At this late date I know that I will not shake the halls of history with my paintings, I am innovating nothing and now working for no other reason than I have to. I need to. There is no other reason. There is no better reason.

A few weeks ago Kerri was leading a rehearsal through Zoom. I caught my breath watching her and thought it might be time to attempt another portrait. Fun. Nothing formal.

Sometimes the circle comes around to shake a complacency or reconnect to the root. I feel as if I’m waking up some long-still muscle memory. I had to do a few drafts to remember how not-to-control. I’m learning in this latest iteration of One Chord Ahead that I’m more and more interested in reducing all things to a simplicity, to use the fewest lines to say the most. It’s the imperative of the pursuit of what’s beneath. A lesson, I recognize, that I learn again and again and again…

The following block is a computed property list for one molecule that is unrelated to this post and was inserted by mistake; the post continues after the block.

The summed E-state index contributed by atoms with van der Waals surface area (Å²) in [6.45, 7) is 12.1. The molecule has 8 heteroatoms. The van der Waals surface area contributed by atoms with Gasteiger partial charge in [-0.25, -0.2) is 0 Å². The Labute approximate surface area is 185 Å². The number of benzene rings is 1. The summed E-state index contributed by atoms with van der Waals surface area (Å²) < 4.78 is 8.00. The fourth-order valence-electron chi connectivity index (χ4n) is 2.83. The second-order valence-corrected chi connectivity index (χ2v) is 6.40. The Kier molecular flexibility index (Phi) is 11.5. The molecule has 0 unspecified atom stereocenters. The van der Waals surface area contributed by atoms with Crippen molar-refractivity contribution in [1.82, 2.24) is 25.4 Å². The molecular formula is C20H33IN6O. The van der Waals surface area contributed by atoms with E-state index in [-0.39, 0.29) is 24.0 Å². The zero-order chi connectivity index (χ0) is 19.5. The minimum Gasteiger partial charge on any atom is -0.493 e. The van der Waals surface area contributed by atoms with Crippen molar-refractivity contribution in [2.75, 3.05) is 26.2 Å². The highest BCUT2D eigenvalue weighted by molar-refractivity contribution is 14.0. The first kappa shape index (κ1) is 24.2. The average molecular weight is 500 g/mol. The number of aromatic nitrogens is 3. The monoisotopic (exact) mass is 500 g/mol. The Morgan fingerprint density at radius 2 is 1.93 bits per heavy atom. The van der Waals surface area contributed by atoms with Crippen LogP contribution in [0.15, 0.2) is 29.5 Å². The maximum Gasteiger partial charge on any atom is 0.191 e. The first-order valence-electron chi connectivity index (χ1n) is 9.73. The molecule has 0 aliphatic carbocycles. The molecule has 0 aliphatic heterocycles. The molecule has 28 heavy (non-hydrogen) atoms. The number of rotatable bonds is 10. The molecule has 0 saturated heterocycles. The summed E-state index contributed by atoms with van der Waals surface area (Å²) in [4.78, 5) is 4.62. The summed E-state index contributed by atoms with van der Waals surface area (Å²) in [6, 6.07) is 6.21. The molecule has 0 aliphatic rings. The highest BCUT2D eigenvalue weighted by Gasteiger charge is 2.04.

read Kerri’s blog post about ONE CHORD AHEAD

Kerri remains in Facebook lock up. When you click over to read her post please consider subscribing to her blog.

 

their palettes website box copy

 

columbus

columbus (my dad), circa 1995 or 1996

www.davidrobinsoncreative.com

one chord ahead (work in progress) ©️ 2020 david robinson

Face The Sun [on Two Artists Tuesday]

clover copy

Walking the river trail I couldn’t help but whirl in the contradiction: everything has changed and nothing has changed. While the world of people is awash in pattern disruption, the rest of creation is following the script exactly.

Spring. The muddy season. The world pops green just as we knew it would. Just as it did last year and the year before and the year before. I believe our backyard ferns are growing 6 inches a day. Even the daily Dog-Dog assault cannot deter their reach for the sun. Life returns from darkness. Demeter sings at Persephone’s return.